Swiss bank Credit Suisse and the US Department of Justice have reached agreement and signed a deal where the bank agrees it helped US clients evade taxes and the US will receive client information from the bank. The bank entered a guilty plea to “one count of conspiracy to assist US customers in presenting false income tax returns to the US Internal Revenue Service in violation of Title 18, US Code section 371 in connection with the former Swiss-based cross border private banking business,” according to the bank’s statement.
The US DOJ acknowledged that the bank has ended this line of business and it thanked the Swiss government for its help.
“We also appreciate that Switzerland has taken important steps to ensure that its banking community will no longer be a haven for U.S. tax evasion. Switzerland’s ratification, in September 2009, of the Protocol amending U.S.–Swiss tax treaty, and its inter-govermental agreement with the United States concerning FATCA implementation, were significant steps toward this goal. We are also grateful for the support of the Swiss Financial Market Supervisory Authority, FINMA, and the Swiss government for the Swiss Bank Program that the Department announced in August 2013. Through this program, Swiss banks are cooperating to provide valuable information that will further our global investigations, and those Swiss banks in turn have a path to resolution for past activities.“
Brady Dougan, CEO of Credit Suisse, said that the high level of attention to the legal case in recent weeks has had no material impact on its business. He noted, in the Credit Suisse statement:
“We deeply regret the past misconduct that led to this settlement. The US cross-border matter represented the most significant and longstanding regulatory and litigation issue for Credit Suisse. Having this matter fully resolved is an important step forward for us. We have seen no material impact on our business resulting from the heightened public attention on this issue in the past several weeks. We want to thank our clients and employees for their support as we continued to work through this matter and brought it to a conclusion. We can now focus on the future and give our full attention to executing our strategy.”
The Swiss government issued a statement early Tuesday morning 20 May, reproduced here in full; Bern will be holding a press conference with Eveline Widmer-Schlumpf, finance minister, this morning.
“The Federal Council has taken note of the agreement negotiated between the US Department of Justice and Credit Suisse on resolving issues in Credit Suisse’s past. Under this agreement, Credit Suisse states that it committed the alleged violations and accepts the proposed sanctions. The Federal Council welcomes the fact that it has been possible to find a solution with this agreement which resolves the long-standing conflict between the Department of Justice and Credit Suisse.
In the guilty plea negotiated between Credit Suisse and the Department of Justice, Credit Suisse admits to having committed the violations of US tax law it is accused of and accepts the fine proposed by the US side. The agreement allows the legal disputes to be resolved without a formal indictment and is binding on both parties.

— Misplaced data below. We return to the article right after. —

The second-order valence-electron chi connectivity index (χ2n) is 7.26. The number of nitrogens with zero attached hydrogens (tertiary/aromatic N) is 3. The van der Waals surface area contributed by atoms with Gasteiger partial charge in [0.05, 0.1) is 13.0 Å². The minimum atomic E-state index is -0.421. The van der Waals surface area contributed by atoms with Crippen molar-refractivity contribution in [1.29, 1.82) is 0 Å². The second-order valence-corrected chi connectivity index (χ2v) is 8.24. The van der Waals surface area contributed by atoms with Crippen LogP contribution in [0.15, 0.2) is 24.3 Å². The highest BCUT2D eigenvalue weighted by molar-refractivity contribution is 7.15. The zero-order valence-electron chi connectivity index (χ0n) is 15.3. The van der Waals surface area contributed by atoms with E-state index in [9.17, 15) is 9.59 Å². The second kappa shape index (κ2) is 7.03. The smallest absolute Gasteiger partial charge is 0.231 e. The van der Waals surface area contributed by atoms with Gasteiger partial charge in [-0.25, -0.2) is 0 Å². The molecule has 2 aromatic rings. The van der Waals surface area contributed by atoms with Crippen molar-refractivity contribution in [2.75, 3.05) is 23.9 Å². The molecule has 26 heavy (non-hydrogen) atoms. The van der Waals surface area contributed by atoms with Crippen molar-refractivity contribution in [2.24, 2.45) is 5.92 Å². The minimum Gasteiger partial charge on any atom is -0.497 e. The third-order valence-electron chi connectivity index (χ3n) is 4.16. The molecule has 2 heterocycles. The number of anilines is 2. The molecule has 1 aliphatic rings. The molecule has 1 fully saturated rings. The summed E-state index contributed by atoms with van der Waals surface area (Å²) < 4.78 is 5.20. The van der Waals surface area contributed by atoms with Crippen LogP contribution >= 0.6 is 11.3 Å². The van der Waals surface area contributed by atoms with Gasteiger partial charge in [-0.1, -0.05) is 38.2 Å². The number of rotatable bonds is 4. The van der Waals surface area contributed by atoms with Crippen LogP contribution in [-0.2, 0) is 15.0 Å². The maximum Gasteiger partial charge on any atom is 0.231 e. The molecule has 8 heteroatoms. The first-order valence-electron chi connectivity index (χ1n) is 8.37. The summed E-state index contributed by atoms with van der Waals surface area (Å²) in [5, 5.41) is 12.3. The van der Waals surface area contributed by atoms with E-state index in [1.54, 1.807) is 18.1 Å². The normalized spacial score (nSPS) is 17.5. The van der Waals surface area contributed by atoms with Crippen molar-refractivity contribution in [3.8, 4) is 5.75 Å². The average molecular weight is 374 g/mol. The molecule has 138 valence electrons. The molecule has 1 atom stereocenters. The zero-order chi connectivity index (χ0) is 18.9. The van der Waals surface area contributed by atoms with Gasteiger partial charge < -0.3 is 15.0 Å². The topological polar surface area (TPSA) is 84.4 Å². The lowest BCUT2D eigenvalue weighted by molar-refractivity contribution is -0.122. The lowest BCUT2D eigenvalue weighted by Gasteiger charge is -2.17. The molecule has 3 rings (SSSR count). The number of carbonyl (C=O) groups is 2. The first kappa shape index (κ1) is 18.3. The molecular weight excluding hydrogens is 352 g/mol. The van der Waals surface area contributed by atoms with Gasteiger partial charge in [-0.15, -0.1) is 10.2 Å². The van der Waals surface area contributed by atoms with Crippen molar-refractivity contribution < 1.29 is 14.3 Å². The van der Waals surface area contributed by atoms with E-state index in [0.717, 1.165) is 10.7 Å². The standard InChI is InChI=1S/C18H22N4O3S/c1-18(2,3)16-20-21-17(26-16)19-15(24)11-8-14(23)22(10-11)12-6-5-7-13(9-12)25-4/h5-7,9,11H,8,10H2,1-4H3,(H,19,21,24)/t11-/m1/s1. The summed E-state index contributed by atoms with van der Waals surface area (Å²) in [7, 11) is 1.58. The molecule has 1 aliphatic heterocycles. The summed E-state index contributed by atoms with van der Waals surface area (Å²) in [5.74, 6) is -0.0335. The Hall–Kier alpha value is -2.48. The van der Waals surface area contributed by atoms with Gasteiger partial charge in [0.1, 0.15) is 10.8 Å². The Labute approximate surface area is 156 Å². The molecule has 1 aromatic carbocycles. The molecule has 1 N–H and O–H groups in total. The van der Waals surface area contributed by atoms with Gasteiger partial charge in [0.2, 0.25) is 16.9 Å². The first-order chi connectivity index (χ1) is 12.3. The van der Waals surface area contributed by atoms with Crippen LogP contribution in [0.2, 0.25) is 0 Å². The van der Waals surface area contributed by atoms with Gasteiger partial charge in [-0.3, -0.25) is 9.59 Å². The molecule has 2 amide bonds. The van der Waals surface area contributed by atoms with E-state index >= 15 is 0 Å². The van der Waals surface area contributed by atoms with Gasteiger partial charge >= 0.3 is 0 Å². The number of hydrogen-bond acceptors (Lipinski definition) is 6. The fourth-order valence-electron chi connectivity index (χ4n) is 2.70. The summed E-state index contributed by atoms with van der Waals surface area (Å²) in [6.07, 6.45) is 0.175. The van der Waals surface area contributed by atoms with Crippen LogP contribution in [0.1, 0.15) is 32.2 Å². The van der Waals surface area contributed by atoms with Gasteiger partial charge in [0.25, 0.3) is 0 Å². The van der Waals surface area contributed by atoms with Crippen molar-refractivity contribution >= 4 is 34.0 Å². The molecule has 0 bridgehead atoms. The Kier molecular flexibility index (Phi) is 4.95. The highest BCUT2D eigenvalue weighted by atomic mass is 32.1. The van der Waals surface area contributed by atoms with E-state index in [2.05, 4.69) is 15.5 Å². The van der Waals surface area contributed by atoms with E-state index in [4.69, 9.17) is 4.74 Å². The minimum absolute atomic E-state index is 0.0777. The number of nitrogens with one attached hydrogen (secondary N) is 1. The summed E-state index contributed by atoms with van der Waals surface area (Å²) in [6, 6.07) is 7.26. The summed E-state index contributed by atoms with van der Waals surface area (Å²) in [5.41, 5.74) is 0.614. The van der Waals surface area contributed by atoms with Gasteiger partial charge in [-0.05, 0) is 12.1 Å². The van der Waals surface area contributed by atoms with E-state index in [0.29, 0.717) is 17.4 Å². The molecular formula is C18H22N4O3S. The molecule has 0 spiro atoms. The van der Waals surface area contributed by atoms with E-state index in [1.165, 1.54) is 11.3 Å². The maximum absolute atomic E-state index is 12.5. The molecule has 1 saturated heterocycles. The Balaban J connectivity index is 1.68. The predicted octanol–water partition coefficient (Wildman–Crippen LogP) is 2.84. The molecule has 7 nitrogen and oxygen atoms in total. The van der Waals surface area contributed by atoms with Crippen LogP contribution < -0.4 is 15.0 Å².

It allows Credit Suisse to put the long-standing legal dispute between both parties to rest. What is also particularly important is that there will be no licence withdrawals with this solution and the use of emergency legislation is not an issue.
Normal administrative assistance channels are available for the delivery of client names. With the entry into force of the Protocol of Amendment which was approved by Switzerland in 2012 but which is still being blocked by the US Senate, group requests will also be possible for tax evasion.”
The US DOJ’s Kathryn Keneally in a press conference expanded on Credit Suisse’s activities and what clients and former clients it will be chasing, but its statement was more conciliatory than most from its tax department.
“Credit Suisse has now acknowledged that it acted in both the United States and Switzerland to aid and abet the use of secret Swiss bank accounts for the evasion of U.S. taxes. As set out in the statement of facts, Credit Suisse assisted its clients in using sham entities, soliciting IRS forms that falsely stated that those sham entities were the beneficial owners of assets in accounts with the bank, and facilitating access to the funds in those accounts in a manner designed to keep the accounts secret. It also failed to preserve documents that would have aided in our investigation. The plea agreement that has been announced today imposes serious consequences on Credit Suisse for this conduct.
We appreciate that Credit Suisse has taken this significant step to accept the consequences of these acts. We also recognize that Credit Suisse has ceased this conduct, and has changed its business operations to ensure that US taxpayers will no longer be able to hide their assets at Credit Suisse. Also, through the information that Credit Suisse has agreed to provide, the Internal Revenue Service and the Department of Justice will be able to make treaty requests to Switzerland for account records. For those account holders who closed their accounts knowing that our investigations were focusing on Credit Suisse, we are obtaining information that is enabling us to follow the funds to other Swiss banks or to banks in other tax haven and bank secrecy countries. By its plea today, Credit Suisse has addressed its past conduct, and is in a position to move beyond these criminal activities.”